Unlike most other flight sims, the F-19 pilot needs to concentrate on remaining undetected until the target is reached, and the become invisible again after leaving the area.
Old Microprose hands will welcome the various medals and awards handed out after increasingly successful sorties.

The speed of animation is impressive in F-19. Flying at low altitudes the scenery just whistles by, unlike F-29 Retaliator. Sound effects are generally good, but when you are flying a silent fighter you don't expect to hear much until the action starts.

F-19 Stealth Fighter has class written all over it. The graphics are pretty good, if not quite as glossy as the recent competition, though they are fast and the round-the-plane views are excellent. For those who want a strict fly, shoot, have fun game then the Ocean sim is more in your flight path.
On the other hand, if you want a superb, sophisticated, enjoyable, complex and action packed simulation then you want a copy of F-19, a sim from the people who really know about sims.

F-19 Stealth Fighter logo Amiga Format Gold

MICROPROSE £29.99 * Joystick, Mouse or Keyboard

Literally worth more than its weight in gold, the Stealth Fighter is a weapon of the 21st century, During a cold war it's ideal for covert action; in a limited war its invisibility makes it perfect for tactical strikes. Best of all, if and when the war finally heats up, its sheer undetectability allows the F-19 to tread boldly where normal planes fear to fly.

F-19 lets warmongers, hawks, and sabre-rattlers try for the top gun slot in a simulation of flying, bombing and dogfighting. Flying either a true Stealth (F-117 A) or Microprose's theoretical model of the plane - designed for the PC version when the craft didn't 'officially' exist - you play the part of a new pilot hoping to win glory, medals and promotion through the ranks by way of flying skill.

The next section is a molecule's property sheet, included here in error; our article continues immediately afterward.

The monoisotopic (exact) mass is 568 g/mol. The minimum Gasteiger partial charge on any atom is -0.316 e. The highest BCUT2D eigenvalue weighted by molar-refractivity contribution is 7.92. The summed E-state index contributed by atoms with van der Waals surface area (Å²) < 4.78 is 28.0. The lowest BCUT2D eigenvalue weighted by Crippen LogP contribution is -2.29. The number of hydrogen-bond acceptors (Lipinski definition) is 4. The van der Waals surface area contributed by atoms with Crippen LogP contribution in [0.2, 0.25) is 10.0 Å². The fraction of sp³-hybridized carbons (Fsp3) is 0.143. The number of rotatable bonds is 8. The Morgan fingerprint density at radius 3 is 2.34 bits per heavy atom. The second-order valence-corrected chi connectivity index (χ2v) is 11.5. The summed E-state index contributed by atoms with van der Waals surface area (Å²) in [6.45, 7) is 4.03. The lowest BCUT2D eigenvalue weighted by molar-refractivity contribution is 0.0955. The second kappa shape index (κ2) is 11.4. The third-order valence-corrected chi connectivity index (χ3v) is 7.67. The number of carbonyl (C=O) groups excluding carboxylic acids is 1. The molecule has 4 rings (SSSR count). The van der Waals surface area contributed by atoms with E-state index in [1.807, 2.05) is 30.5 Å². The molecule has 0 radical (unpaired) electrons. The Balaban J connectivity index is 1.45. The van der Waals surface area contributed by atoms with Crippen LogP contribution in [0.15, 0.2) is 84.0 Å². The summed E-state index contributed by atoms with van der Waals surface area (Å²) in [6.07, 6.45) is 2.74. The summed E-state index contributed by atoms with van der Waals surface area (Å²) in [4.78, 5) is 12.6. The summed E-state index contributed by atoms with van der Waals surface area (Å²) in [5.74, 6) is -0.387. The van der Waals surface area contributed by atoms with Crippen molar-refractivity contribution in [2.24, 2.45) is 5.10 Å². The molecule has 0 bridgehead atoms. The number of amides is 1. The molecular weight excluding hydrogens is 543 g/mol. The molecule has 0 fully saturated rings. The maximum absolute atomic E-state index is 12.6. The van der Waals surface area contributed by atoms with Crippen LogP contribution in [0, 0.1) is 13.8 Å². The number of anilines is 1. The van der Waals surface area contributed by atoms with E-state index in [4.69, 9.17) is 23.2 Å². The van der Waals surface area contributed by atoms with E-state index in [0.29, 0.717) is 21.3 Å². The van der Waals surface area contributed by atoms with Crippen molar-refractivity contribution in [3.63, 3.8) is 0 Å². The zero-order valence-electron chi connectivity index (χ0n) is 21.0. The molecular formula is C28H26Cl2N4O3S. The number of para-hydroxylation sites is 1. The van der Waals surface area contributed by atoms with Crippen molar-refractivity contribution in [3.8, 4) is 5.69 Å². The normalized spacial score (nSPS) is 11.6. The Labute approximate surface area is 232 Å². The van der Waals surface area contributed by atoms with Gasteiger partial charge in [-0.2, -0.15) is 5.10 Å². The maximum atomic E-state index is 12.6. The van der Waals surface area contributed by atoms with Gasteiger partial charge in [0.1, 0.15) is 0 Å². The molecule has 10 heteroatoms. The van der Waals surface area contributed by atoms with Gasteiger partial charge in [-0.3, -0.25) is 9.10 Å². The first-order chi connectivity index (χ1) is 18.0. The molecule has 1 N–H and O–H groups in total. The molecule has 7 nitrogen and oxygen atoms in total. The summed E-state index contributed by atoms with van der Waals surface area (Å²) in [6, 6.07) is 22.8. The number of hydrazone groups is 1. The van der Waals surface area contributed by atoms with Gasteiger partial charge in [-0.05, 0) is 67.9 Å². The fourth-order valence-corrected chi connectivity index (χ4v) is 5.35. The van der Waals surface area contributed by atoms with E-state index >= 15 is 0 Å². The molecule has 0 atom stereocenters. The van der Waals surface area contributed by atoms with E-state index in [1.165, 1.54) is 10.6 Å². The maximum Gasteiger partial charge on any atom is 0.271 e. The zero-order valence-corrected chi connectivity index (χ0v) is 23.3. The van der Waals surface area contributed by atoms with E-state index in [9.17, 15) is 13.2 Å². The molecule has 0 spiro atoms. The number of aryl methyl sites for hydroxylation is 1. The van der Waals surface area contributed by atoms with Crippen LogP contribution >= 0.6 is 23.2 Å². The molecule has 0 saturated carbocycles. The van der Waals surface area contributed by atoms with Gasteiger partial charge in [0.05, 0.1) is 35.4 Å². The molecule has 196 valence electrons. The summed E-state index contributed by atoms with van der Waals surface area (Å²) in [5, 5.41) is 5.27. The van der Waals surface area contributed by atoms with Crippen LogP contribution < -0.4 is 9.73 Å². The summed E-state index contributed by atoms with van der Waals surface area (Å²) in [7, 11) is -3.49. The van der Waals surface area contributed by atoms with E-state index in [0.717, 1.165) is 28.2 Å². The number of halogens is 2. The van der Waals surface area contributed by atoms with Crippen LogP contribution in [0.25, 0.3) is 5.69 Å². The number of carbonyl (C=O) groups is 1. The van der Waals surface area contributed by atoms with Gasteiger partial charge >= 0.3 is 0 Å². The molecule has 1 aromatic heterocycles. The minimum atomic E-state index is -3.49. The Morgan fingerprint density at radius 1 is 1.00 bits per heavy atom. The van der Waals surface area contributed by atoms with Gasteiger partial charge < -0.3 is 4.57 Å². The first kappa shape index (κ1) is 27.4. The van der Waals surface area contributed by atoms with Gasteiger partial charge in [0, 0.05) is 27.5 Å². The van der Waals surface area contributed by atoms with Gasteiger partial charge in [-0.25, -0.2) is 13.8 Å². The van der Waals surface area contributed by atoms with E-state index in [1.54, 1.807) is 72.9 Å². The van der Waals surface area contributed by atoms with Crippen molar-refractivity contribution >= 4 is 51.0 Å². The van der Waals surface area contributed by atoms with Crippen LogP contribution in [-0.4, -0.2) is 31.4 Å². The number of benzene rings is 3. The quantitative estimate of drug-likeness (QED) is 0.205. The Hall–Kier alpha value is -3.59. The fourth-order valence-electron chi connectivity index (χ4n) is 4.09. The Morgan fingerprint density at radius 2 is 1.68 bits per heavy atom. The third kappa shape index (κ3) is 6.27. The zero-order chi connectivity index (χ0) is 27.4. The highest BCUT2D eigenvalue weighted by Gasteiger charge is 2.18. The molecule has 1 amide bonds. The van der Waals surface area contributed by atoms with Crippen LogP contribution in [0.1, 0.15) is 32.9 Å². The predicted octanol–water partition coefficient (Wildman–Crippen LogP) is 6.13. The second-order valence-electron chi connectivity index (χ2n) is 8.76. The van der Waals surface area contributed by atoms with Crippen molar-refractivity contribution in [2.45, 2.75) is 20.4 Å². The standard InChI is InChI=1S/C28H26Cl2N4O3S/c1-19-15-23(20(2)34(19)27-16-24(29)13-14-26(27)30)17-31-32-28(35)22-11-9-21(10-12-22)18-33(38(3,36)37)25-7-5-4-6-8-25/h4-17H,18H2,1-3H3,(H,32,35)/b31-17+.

Stealth gives you two planes with masses of missions and three levels of hostility in four different battle zones. Reality is high on the agenda with four levels of detail for approaching objects, enough views to make the head spin, tactical maps, tracking cameras for target identification, on-board computers, detection threshold indicators, every weapon under the sun and even accurate star constellations in the night sky.

If that's not enough there are alterable way points to aid navigation and pulse or Doppler radar to contend with. Using real maps and with a staggering variety of targets to shoot, bomb and fire missiles at it has enough to satisfy anyone's appetite for destruction.

Every stealth mission follows a set pattern. After selecting a pilot there's a briefing in which you can check on the tactical info available on both your primary and secondary targets. It also gives you a chance to work out the way points you'll need to set for navigating around enemy radar bases and SAM sites.